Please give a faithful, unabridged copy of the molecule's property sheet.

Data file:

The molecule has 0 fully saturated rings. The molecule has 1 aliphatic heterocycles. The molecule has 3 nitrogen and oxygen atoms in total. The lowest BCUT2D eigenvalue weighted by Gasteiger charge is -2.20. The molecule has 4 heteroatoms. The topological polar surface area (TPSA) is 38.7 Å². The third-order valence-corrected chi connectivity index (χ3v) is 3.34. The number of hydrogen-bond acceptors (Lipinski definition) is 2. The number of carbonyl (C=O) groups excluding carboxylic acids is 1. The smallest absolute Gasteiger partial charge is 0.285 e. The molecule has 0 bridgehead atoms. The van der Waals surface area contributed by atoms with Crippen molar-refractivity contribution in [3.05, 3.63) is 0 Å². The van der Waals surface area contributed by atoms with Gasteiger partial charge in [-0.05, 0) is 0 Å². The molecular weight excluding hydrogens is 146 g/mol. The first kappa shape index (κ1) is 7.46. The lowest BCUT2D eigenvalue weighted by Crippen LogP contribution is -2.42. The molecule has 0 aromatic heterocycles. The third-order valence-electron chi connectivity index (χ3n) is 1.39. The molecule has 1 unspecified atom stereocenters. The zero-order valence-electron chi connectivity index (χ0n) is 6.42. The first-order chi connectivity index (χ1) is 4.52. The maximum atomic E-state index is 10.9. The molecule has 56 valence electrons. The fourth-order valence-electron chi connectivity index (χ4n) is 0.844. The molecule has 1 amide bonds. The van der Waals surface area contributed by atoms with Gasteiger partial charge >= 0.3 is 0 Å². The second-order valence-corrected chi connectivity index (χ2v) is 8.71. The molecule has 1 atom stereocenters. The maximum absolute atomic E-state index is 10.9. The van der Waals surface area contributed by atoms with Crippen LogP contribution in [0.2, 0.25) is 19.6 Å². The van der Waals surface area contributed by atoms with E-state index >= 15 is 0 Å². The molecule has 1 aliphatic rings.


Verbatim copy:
The molecule has 0 fully saturated rings. The molecule has 1 aliphatic heterocycles. The molecule has 3 nitrogen and oxygen atoms in total. The lowest BCUT2D eigenvalue weighted by Gasteiger charge is -2.20. The molecule has 4 heteroatoms. The topological polar surface area (TPSA) is 38.7 Å². The third-order valence-corrected chi connectivity index (χ3v) is 3.34. The number of hydrogen-bond acceptors (Lipinski definition) is 2. The number of carbonyl (C=O) groups excluding carboxylic acids is 1. The smallest absolute Gasteiger partial charge is 0.285 e. The molecule has 0 bridgehead atoms. The van der Waals surface area contributed by atoms with Crippen molar-refractivity contribution in [3.05, 3.63) is 0 Å². The van der Waals surface area contributed by atoms with Gasteiger partial charge in [-0.05, 0) is 0 Å². The molecular weight excluding hydrogens is 146 g/mol. The first kappa shape index (κ1) is 7.46. The lowest BCUT2D eigenvalue weighted by Crippen LogP contribution is -2.42. The molecule has 0 aromatic heterocycles. The third-order valence-electron chi connectivity index (χ3n) is 1.39. The molecule has 1 unspecified atom stereocenters. The zero-order valence-electron chi connectivity index (χ0n) is 6.42. The first-order chi connectivity index (χ1) is 4.52. The maximum atomic E-state index is 10.9. The molecule has 56 valence electrons. The fourth-order valence-electron chi connectivity index (χ4n) is 0.844. The molecule has 1 amide bonds. The van der Waals surface area contributed by atoms with Gasteiger partial charge >= 0.3 is 0 Å². The second-order valence-corrected chi connectivity index (χ2v) is 8.71. The molecule has 1 atom stereocenters. The maximum absolute atomic E-state index is 10.9. The van der Waals surface area contributed by atoms with Crippen LogP contribution in [0.2, 0.25) is 19.6 Å². The van der Waals surface area contributed by atoms with E-state index >= 15 is 0 Å². The molecule has 1 aliphatic rings.